© Walter Baxter, Geograph. Licence: CC BY-SA 2.0. Source

Morning at Bemersyde in the Scottish Borders.

About this picture …

Morning in mid-December at Bemersyde in the Scottish Borders. A mist still clings to the ground. In the distance, the Waterloo Monument rises on Peniel Heugh, commemorating the Battle of Waterloo in Belgium, where in 1815 the Duke of Wellington and his Prussian allies defeated the French Emperor Napoleon Bonaparte. See posts tagged The Battle of Waterloo.

Worksheet No. 5

These Worksheets are based on textbooks written by NL Clay (1905-1991) and used in English schools from the 1920s to the 1960s. They focus on vocabulary, sentence structure, and clear speaking. They are best studied in pairs or small groups, because that allows you to pool ideas and encourages you to speak; but you may of course share your sentences with me.

Composition

For each group of words, compose a single sentence that uses at least one of them. They are generated randomly from a list of very common English words.

I. Serve. Property. Come.

II. Explain. Hotel. While.

III. Be. Bill. Plan.

See more Spinners.

Rhymes

For each word below, suggest at least three one-syllable words that rhyme with it. For an extra level of difficulty, exclude words with the letter indicated in brackets.

ILate (E). IIMoon (O). IIIYou (O).

Suggested Rhymes (in A-Z order)

Blue. Crew. Gait. Prune. Rune. Strewn. Sue. Trait. Wait.

Observation

How would you show (without actually spelling it out) the following?

IThat a person was worried. IIThat a room had been thoroughly searched. IIIThat it was early morning.

Useful Words (in A to Z order)

Birdsong. Cabinet. Curt. Curtains. Cushions. Deserted. Desk. Dew. Dishevelled. Distracted. Dog. Drawers. East. Empty. Furrowed. Jogger. Milk bottles. Mist. Nails. Newspaper. Overturn. Pace. Ripped, torn. Shadows. Shutters. Sun. Toss. Traffic. Wring.

See more from Show, Don’t Tell.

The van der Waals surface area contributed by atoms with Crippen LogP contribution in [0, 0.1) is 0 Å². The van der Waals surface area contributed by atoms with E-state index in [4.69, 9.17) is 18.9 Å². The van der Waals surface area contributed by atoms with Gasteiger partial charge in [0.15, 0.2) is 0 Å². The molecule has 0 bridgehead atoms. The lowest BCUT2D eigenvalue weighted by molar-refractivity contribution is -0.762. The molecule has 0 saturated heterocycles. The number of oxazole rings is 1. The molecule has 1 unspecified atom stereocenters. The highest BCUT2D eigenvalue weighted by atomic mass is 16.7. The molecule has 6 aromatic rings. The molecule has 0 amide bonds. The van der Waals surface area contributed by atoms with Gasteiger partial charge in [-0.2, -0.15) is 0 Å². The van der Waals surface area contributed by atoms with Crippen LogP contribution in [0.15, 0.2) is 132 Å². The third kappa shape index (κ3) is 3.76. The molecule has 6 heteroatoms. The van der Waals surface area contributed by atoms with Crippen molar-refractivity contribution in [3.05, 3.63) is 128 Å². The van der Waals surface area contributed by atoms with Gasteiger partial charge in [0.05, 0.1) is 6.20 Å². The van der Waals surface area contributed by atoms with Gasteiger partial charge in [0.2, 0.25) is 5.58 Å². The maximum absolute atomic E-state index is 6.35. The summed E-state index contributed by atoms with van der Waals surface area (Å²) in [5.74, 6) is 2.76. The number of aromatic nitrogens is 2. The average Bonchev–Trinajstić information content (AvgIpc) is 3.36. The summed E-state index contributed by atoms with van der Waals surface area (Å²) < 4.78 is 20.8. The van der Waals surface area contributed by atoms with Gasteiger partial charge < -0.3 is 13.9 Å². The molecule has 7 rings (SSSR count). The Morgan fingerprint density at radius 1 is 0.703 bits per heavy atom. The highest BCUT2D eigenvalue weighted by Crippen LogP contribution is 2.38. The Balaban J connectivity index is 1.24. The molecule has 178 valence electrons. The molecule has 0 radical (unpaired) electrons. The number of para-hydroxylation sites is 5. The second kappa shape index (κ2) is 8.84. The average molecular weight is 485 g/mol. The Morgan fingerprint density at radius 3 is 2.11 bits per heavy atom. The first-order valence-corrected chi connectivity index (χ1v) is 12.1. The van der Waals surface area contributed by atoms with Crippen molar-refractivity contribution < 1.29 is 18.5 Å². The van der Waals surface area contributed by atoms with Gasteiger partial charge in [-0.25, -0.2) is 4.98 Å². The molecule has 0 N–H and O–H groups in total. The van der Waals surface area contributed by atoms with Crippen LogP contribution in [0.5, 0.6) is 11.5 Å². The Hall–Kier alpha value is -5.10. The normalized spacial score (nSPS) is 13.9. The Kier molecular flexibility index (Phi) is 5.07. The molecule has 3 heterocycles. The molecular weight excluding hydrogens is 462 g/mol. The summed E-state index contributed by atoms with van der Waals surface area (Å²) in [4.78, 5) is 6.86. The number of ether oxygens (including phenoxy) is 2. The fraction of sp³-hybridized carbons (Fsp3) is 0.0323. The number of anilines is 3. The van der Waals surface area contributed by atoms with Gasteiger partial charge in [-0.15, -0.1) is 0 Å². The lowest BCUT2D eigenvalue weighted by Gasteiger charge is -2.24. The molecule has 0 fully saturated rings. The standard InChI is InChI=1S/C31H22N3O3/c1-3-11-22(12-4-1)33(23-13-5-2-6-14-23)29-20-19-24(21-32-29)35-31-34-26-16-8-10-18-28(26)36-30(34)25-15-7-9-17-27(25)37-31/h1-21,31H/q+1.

Vocabulary

Compose a sentence for each of the verbs below. Then rewrite your sentence, keeping the same meaning but using a different verb or verb phrase.

IGet ahead. IIGet along. IIIGet at. IVGet even. VGet in. VIGet on. VIIGet out. VIIIGet over. IXGet through. XGet.

Suggested words (in A to Z order)

Advance. Be friends. Board. Co-exist. Criticise. Endure. Exact revenge. Exit. Extract. Fetch. Imply. Leave. Obtain. Progress. Reach. Recover. Survive. Withdraw.

Grammar

Choose any of the following phrases, and use it in a complete sentence:

IInto the castle. IIBefore they get here. IIIAfter class. IVBeneath the sofa. VAround the clock. VIOver the hill. VIIThrough the window. VIIIWithout noticing. IXBy the end of the morning.

Narration

Turn these notes into a short passage of continuous prose.

In India. Rabbit sitting under tree. Heard loud noise. ‘It’s the end of the world!’ he said. Began to run. Met another rabbit. Told him ‘It’s the end of the world!’ All rabbits starting running. Met deer, fox, elephant in turn. Same pattern. Met lion. ‘Stop!’ Asked elephant why he ran. ‘Fox told me it’s the end of the world.’ Fox: ‘Deer told me’. Traced back to rabbit. Lion went to look at his tree. Found a fallen wood-apple. ‘That’s what you heard.’ Animals stopped running. And the moral of that is...

See The Flight of the Beasts.

Elocution

Read each group of words out clearly:

IBright, bride. IIBrute, brood. IIICane, gain. IVCrave, grave. VTalk, take. VIWalk, work. VIIWary, weary, worry.

Read this short passage out aloud, clearly and without haste.

He would be crown’d:
How that might change his nature, there’s the question.
It is the bright day that brings forth the adder;
And that craves wary walking.

Julius Caesar (Brutus), Act II, Scene I, by William Shakespeare (1564-1616).